LAKE OKEECHOBEE — The level of Lake Okeechobee continues to fall, according to the weekly environmental conditions report shared by John Mitnik of the South Florida Water Management District on March 25.
As of March 25, the lake level had dropped 0.6 feet in the past month and 0.18 feet in the past week. No rain fell over the lake in the past week.
As of March 12, wading bird nesting was low, with 246 nests counted in the most recent survey.
Water levels have been below 14 feet since October 2018, leaving many areas of the marsh continuously dry for two wading-bird seasons, so current conditions on the lake are not favorable for nesting.
The lake stage is 1.08 feet below the bottom of the ecological envelope, which varies seasonally from 12 to 15 feet. Lake stages below the ecological envelope will continue to benefit recovering submerged and emergent marsh vegetation at low elevations but will reduce aquatic habitat for fish and wildlife in the marshes, the report states.
Wading bird and snail kite nesting efforts are likely to be lower for the second consecutive year on the lake if lake stages continue to be below the ecological envelope throughout the breeding season.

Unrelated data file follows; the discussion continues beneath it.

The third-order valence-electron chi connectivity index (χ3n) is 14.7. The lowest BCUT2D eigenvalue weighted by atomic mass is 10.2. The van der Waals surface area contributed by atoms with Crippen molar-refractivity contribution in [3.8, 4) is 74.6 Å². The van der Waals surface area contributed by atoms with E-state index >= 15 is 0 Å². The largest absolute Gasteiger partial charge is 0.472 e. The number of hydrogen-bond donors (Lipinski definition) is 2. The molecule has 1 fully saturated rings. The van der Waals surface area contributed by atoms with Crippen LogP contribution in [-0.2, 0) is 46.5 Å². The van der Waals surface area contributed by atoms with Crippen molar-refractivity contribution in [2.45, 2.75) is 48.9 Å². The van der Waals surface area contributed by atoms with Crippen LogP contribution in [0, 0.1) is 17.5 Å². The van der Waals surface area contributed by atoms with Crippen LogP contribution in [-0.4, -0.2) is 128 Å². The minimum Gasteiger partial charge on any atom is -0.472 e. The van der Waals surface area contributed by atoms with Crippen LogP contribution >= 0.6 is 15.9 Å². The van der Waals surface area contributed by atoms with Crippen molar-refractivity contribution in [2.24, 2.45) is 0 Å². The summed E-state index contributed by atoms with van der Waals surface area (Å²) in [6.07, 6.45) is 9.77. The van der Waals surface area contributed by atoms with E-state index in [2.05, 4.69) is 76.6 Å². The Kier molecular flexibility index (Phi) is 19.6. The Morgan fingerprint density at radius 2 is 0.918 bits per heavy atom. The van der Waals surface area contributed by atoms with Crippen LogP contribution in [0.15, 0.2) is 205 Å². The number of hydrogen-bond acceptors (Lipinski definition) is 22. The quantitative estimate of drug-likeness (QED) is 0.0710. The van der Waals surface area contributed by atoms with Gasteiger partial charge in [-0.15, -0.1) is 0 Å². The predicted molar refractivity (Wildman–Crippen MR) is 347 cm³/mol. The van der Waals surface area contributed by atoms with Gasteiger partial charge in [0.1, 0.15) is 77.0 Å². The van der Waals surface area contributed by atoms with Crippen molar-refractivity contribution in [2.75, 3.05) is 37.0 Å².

The U.S. Army Corps of Engineers continues to release water from the lake into the Caloosahatchee River at Moore Haven, to help protect the river from saltwater intrusion. The SFMWD guidelines call for a minimum freshwater flow of 457 cubic feet per second as measured at the Franklin Lock. Most recently, the corps set the target flow at 650 cfs. For the week of March 17-25, the average flow from the lake to the Caloosahatchee River was 514 cfs. The Franklin is 43.4 miles from the Moore Haven lock. If there is no rainfall in the basin, some water can be lost along the way, so more is released from the lake to guarantee the minimum flow. If there is rainfall in the basin, less water can be released from the lake, as basin runoff can contribute to the required minimum flow.
As of Tuesday, March 31, Lake Okeechobee’s level had fallen to 11.91 feet.